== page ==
This day has been a long time coming.
For the past 8 months my sister and I have been slaving away at our very first digital publication together. We kind of had an inkling that we could accomplish greater things if we combined our sisterly super powers – hers being tasty food and recipe creation, mine being photography and design. And now that launch day is here, we are both beaming with excitement . . . and incredibly exhausted.
So while I write this post to announce the opening day of “Master the Electric Pressure Cooker Cookbook”, I also feel a desire to share the process we’ve been through while creating this ebook. It ended up taking way more time, energy, and effort then we ever imagined – but the results are better than we could have ever hoped for. I hope this will serve as a guide for many who may be adventuring into ebook territory, or an eye-opening experience for those who are curious.
First things first – head over to our “Master the Electric Pressure Cooker Cookbook” sales page, where I’ve put my best foot forward in trying to convince you that you need this ebook in your life. (wink, wink)
Then you can continue to read about our journey.
*(I’ve provided affiliate links where applicable for programs or services I’ve used in creating and launching our ebook. Thank you in advance for your support!)
Long story short – while conversing over Sunday dinner at moms, we had a big idea to create a little ebook. Yes, it was going to be a mini book with some of Marci’s favorite electric pressure cooker recipes. It was going to take maybe a month or 2 to write. We thought it would be a good idea based on the popularity of the few electric pressure cooker recipes we had already posted on my blog.
But staying true to our over-achiever, perfectionist selves, it became a much bigger deal once we dove in face forward.
The idea refined itself as we went through the process of preparing for it and creating it. Probably a backwards approach to writing a book, and we’ll probably refine our idea better next time before we jump in. (Did I just say “next time”? . . . somebody stop me please).
But mostly it was a matter of brainstorming, sketching on paper, outlining, and chatting together.
I kind of had an idea of what it would take to make an ebook happen . . . until I discovered BookBoss. Then I realized I didn’t have a clue. But thankfully, my dear friend Abby and her husband Donnie, from Just a Girl and her Blog, put together an A-MAZ-ING course on writing ebooks. They did such an incredible job walking through each step of ebook creation and sharing invaluable resources. Going through this course was hands down, the best thing I could have done in preparing to write and launch our ebook.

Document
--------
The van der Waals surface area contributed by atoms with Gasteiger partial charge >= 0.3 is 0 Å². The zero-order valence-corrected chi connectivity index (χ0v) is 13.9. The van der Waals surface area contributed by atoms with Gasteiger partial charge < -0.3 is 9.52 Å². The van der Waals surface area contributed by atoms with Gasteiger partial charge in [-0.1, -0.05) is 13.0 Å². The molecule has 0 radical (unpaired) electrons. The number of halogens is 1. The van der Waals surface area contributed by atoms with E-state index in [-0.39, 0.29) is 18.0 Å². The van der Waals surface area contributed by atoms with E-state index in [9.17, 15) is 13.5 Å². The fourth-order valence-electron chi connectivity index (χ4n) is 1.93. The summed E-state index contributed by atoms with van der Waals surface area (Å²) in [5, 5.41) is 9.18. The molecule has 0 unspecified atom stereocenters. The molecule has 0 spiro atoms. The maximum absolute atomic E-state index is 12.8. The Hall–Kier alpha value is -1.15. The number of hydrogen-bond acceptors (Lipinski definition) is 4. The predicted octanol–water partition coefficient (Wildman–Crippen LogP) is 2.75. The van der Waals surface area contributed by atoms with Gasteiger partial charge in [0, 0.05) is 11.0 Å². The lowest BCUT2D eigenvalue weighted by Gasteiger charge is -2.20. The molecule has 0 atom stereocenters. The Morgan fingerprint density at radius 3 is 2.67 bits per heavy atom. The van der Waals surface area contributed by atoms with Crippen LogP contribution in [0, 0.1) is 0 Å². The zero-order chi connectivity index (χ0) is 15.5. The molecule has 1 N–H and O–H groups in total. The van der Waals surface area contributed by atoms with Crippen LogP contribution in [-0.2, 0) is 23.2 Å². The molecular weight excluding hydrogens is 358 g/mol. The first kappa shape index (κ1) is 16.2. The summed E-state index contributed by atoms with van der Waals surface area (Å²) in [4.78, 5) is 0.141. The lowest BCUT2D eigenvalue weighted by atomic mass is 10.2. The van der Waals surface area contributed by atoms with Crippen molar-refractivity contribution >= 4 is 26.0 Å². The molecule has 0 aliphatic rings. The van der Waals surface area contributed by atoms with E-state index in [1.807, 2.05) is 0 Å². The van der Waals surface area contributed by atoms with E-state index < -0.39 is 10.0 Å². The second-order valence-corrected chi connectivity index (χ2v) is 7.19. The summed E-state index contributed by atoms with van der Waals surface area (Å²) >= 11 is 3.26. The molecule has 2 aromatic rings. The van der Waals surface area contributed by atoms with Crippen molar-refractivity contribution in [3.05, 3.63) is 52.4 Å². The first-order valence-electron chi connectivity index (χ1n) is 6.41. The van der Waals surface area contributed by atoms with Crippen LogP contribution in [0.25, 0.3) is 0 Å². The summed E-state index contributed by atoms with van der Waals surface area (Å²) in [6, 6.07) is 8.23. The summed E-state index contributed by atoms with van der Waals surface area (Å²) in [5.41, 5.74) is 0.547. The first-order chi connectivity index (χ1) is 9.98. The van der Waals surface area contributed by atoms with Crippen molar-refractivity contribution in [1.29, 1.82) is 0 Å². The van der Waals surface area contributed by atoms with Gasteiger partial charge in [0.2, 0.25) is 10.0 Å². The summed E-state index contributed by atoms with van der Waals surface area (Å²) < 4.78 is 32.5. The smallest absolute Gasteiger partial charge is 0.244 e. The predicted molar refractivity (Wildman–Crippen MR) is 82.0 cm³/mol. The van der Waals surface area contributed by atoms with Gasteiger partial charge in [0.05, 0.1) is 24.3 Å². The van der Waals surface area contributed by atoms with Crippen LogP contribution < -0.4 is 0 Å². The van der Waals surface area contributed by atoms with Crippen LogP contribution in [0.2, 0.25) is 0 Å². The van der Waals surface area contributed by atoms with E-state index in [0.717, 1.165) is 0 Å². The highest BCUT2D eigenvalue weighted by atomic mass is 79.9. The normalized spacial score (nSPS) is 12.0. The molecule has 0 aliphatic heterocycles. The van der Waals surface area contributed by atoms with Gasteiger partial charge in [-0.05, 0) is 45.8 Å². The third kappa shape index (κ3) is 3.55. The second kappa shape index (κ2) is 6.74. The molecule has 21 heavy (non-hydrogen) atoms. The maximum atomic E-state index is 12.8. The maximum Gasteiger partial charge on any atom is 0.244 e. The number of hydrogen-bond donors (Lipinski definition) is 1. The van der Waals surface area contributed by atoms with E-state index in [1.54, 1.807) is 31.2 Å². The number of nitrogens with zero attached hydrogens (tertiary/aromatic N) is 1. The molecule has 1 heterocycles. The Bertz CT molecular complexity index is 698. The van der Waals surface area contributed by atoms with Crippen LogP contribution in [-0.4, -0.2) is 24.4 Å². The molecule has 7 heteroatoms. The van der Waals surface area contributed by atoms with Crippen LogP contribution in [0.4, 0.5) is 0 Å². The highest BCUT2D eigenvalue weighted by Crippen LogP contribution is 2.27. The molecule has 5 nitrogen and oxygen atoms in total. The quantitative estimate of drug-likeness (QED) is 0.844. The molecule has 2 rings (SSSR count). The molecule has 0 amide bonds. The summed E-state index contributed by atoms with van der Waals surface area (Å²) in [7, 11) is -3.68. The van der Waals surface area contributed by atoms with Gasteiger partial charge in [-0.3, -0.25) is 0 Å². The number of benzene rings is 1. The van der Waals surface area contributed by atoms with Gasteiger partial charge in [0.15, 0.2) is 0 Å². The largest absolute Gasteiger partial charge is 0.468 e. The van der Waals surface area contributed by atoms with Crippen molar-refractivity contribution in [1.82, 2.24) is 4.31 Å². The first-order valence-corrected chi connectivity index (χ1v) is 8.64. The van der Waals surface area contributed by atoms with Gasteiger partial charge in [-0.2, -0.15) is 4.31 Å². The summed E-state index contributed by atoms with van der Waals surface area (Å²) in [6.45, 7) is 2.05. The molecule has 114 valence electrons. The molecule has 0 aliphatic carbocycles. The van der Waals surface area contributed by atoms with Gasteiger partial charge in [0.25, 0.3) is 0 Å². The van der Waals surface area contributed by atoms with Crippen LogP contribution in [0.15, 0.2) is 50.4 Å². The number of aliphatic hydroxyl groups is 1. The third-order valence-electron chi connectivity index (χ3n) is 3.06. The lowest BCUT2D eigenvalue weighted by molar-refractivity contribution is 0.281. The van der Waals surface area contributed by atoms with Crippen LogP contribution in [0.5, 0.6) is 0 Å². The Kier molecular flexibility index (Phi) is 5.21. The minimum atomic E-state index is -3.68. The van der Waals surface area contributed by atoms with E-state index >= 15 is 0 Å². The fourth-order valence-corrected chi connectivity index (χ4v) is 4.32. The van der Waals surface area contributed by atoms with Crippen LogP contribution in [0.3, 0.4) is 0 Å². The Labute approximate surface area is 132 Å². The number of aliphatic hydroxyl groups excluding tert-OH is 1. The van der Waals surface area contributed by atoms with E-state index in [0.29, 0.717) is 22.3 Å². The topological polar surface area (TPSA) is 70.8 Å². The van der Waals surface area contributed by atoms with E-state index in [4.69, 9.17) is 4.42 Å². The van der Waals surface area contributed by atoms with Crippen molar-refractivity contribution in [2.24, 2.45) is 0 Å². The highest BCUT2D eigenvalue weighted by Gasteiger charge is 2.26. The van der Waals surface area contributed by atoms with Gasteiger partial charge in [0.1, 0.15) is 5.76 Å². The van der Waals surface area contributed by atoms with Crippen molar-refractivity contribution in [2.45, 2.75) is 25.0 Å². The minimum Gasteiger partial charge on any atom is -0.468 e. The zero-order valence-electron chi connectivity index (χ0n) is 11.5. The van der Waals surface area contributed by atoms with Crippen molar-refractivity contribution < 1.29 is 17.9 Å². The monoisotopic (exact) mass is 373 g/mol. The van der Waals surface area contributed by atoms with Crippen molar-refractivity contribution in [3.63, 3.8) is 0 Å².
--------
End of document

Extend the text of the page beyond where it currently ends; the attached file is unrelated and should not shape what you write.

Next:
During the preparatory stage, we also began gathering and pitching to sponsors about our book and gauging interest for any outside support. We really worked hard to gather the companies that we use and love frequently, and we were so pleased to land the interest of some of our favorite brands.
Gathering an Audience:
The biggest worry I had about writing a cookbook was the interest of my readers. My passion and blog has been centered around DIY and home decor. That’s really what I am good at – not necessarily cooking. But two things drove me to the decision to go forward with this idea. One being, I really thought it would be fun to work with my sister on something and I hoped it would be a great blessing for both of us. Two – I knew there was a market for electric pressure cooker recipes. A big one. Without wanting to change my niche entirely, I felt I had to gather an audience from scratch. I needed an email list of pressure cooking enthusiasts. Basically, I needed a list of potential buyers to make this whole thing worth our time.
We started this process by writing a free email ecourse called “Unleashing the Potential of the Electric Pressure Cooker”. Visitors are prompted to sign up to this course when they land on my already popular pressure cooker recipe posts, as few in number as they were. This allowed me to start a list of people who were really interested to know more about pressure cooking.
Convertkit – An email service provider so much different from the rest. Their approach to email marketing is run by lists not necessarily subscribers, meaning you segregate your subscribers by lists based on what they have signed up for and are interested in. Once you can wrap your head around the method, it works amazingly well. Their customer service is top notch as well. When I feel less than smart for asking them a question I think I should be able to figure out, they make me feel brilliant for asking it!
Optinmonster – This online service allowed me the ability to make customized sign up forms and embed them on my site, as well as really annoying, yet high converting popups. I’m able to sync convertkit and optinmonster together so when they sign up through an optinmonster form they get put on the appropriate email list.